Set apart: The Haredim in Israel

December 13, 2010
Haredi neighborhood Meah Shearim in Jerusalem. Some rights reserved by Gilabrand at en.wikipedia.

No week passes in Israel without an article being published—usually negative in tone—about the Haredi community. According to the Israel's Central Bureau of Statistics, the Haredim, or ultra-Orthodox Jews, constitute about 8 percent of Israel's population, or some 600,000 to 700,000 people. It is the fastest-growing segment in Israel.

What worries many Israelis, religious as well as secular, about 
the growth of the Haredim is that they reject political Zionism, the enterprise that established the state of Israel in 1948. Their first loyalty is to their spiritual leaders, not the state.

While the term Haredi ("those who fear God") appears in the Bible (see, for example, Isaiah 66:5 and Ezra 10:3), its modern political use can be traced to the 1920s, when the Agudat Yisrael was founded in Poland to counteract the secular Zionist movement. Participants in this countermovement were called the Haredim. The term became even more commonplace after 1977 when the same Agudat party entered the coalition government in Israel under Prime Minister Menachem Begin.

The major points of contention between this group and broader Israeli society involve the group's refusal to serve in the armed forces, its unwillingness to join the workforce (the men engage in full-time religious study, supported by the government and donations from outside Israel), its growing political clout and the widespread perception that the Haredim receive a 
disproportionate amount of social benefits for their larger-than-average families. (Instead of having two or three children, like the typical Israeli family, Haredi families average eight or nine children.)

A recently released report by the Israeli Treasury noted that the country loses $1.5 billion annually as a result of this sector's nonparticipation in the workforce—300 percent more than in 2000. This does not include the billions of tax dollars going toward yeshivot (schools teaching classical Judaism), social security and child benefits for the Haredi population.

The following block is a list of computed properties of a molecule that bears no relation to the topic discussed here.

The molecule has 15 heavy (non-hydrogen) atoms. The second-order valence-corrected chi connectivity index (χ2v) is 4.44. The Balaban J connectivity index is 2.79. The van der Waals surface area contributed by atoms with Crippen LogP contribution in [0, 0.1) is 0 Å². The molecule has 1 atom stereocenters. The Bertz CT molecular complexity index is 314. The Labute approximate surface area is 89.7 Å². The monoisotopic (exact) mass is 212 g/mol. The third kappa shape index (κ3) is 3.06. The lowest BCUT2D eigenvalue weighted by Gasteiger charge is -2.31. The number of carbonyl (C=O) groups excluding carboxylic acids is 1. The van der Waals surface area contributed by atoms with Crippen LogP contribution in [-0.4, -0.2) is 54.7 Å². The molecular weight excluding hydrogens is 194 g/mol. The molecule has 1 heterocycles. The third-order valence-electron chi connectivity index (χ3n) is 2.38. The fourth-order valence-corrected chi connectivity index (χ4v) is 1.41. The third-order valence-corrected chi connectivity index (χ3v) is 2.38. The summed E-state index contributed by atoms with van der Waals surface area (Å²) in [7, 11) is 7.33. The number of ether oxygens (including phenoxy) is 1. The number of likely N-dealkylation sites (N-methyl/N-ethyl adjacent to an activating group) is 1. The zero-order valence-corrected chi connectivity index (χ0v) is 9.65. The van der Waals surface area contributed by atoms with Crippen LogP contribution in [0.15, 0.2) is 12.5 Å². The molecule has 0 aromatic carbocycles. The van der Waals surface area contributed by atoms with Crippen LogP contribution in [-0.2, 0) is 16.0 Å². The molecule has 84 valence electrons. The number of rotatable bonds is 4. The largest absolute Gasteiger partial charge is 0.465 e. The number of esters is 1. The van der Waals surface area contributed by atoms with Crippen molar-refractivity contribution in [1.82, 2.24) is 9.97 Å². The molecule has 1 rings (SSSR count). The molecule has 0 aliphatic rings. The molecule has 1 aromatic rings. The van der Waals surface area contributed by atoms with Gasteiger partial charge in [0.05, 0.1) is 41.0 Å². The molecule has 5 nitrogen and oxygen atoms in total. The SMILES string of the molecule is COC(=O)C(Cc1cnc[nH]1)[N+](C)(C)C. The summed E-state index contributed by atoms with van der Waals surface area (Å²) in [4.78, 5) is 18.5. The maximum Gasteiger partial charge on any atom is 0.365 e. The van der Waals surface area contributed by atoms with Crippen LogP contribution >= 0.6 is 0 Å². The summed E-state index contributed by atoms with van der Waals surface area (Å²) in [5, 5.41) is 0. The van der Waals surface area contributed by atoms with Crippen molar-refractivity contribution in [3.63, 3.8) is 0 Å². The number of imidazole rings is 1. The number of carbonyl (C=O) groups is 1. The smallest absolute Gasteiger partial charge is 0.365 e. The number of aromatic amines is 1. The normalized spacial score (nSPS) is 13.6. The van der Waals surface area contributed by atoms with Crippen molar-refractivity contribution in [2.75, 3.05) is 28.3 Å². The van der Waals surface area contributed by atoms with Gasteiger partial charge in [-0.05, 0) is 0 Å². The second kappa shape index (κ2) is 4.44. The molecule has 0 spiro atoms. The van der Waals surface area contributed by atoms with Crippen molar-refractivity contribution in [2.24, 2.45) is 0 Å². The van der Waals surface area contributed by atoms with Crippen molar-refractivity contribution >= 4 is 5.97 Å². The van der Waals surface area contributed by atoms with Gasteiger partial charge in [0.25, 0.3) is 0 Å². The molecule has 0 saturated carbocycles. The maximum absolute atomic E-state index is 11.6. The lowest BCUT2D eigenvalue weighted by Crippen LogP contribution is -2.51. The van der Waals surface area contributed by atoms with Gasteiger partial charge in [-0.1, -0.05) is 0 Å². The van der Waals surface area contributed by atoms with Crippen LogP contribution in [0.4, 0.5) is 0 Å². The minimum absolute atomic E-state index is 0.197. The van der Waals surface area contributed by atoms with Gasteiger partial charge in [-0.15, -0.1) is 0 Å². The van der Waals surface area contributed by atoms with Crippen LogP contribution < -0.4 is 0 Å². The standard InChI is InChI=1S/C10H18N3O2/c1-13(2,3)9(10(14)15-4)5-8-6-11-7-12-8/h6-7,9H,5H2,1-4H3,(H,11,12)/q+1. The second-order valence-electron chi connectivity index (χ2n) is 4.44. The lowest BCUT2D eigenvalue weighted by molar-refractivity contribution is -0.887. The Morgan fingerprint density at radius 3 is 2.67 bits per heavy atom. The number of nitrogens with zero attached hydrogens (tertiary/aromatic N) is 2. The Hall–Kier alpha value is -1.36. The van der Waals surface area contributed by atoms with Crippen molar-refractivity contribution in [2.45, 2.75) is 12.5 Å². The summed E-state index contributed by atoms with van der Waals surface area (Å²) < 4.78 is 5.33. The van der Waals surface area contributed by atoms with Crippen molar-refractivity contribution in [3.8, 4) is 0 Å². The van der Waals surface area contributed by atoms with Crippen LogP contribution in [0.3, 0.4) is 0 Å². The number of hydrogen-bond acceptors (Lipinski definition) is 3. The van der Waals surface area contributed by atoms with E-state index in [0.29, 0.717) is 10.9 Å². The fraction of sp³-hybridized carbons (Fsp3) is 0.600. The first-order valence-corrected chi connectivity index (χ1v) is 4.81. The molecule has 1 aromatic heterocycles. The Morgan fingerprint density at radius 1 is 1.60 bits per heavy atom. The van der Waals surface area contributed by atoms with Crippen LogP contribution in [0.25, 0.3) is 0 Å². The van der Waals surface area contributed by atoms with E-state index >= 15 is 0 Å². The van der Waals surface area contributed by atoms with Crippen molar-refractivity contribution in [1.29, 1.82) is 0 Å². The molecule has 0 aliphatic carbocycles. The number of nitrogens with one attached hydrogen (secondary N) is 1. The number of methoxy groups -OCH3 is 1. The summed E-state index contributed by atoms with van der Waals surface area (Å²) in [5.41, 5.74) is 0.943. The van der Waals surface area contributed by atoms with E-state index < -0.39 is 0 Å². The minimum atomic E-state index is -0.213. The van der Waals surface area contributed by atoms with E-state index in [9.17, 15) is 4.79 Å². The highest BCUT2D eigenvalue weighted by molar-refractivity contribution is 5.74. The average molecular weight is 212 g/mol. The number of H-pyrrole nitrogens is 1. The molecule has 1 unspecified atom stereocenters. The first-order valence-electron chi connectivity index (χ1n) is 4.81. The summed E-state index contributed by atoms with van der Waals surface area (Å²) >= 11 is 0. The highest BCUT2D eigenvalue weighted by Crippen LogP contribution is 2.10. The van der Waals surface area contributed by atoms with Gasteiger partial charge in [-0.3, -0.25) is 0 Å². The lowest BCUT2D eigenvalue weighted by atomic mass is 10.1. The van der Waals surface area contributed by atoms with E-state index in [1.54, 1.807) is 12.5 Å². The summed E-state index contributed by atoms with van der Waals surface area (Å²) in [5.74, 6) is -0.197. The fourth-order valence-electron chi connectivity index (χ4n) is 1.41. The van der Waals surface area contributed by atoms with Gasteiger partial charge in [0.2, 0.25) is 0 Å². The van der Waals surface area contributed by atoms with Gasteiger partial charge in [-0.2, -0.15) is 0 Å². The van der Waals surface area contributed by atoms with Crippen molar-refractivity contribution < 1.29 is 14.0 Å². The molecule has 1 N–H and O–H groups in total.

Twelve percent of Israelis define themselves as religious, 13 percent identify as traditional-religious, 25 percent as "traditional light" and 42 percent as secular. Among religious Jews can be found Zionists, non-Zionists and anti-Zionists. None of these groups can be described simply.

"Within the anti-Zionist Haredi group," observes social geographer Amnon Gonen, "are to be found both Hasidim (followers of the 18th-century rabbi Baal Shem Tov) and Mitnagdim (literally, religious opponents of the Hasidim)." In the Hasidic world today, many different schools of thought and practices have emerged, each following their own rebbe, many depending on the place that groups came from in Europe. Similarly, among the Sephardim there are different national groups—such as Moroccan, Egyptian, Syrian, Iraqi and Yemeni. Add to this potpourri the increasing number of "born-again Jews"—secular Jews returning to an Orthodox observance—referred to as ba'alei teshuva, and the picture becomes even more complex.

In Europe these different groups were united—to a degree—in opposition to the perceived threat of modernity, which challenged Orthodoxy in a way that it had not been challenged since the rabbinical revolution in the first and second centuries of the common era. Generally speaking, the farther west you went in Europe, the more modern and assimilated Jewish communities became. Farther east in Europe, modernization depended on proximity to large cities. In Hungary, opposition to modernism was especially fierce. One of the country's most outspoken rabbis, Hatam Sofer, declared, "Every­thing new is forbidden by the Torah."

When Jewish settlers arrived in Palestine toward the end of the 19th century, conflicts emerged. Some of these groups arrived as followers of specific rabbis in Europe who encouraged resettlement of the ancient homeland in anticipation of the final redemption. Others came to support Jews returning to Palestine in the name of Zionism, the movement to found a Jewish state.

The conflict came to a head in 1888, which had been declared the Shmita or sabbatical year when all agricultural work on the land of Israel had to cease. Groups sustained by rabbi-led groups abroad voted to keep the Shmita year in place. Other groups, supportive of more Zionist rabbis, wanted a compromise. According to anthropologist Jeff Halper, this was the beginning of the split that divided Zionist from anti-Zionist.

The Holocaust and its aftermath further divided these groups. The Zionist movement saw the Holocaust as an inevitable result of Jews remaining in the diaspora. It was evidence of the urgent need to develop a Jewish community in Palestine. The anti-Zionists—and they were then the vast majority—saw the catastrophe as a result of the Enlightenment and the abandonment of pristine Judaism.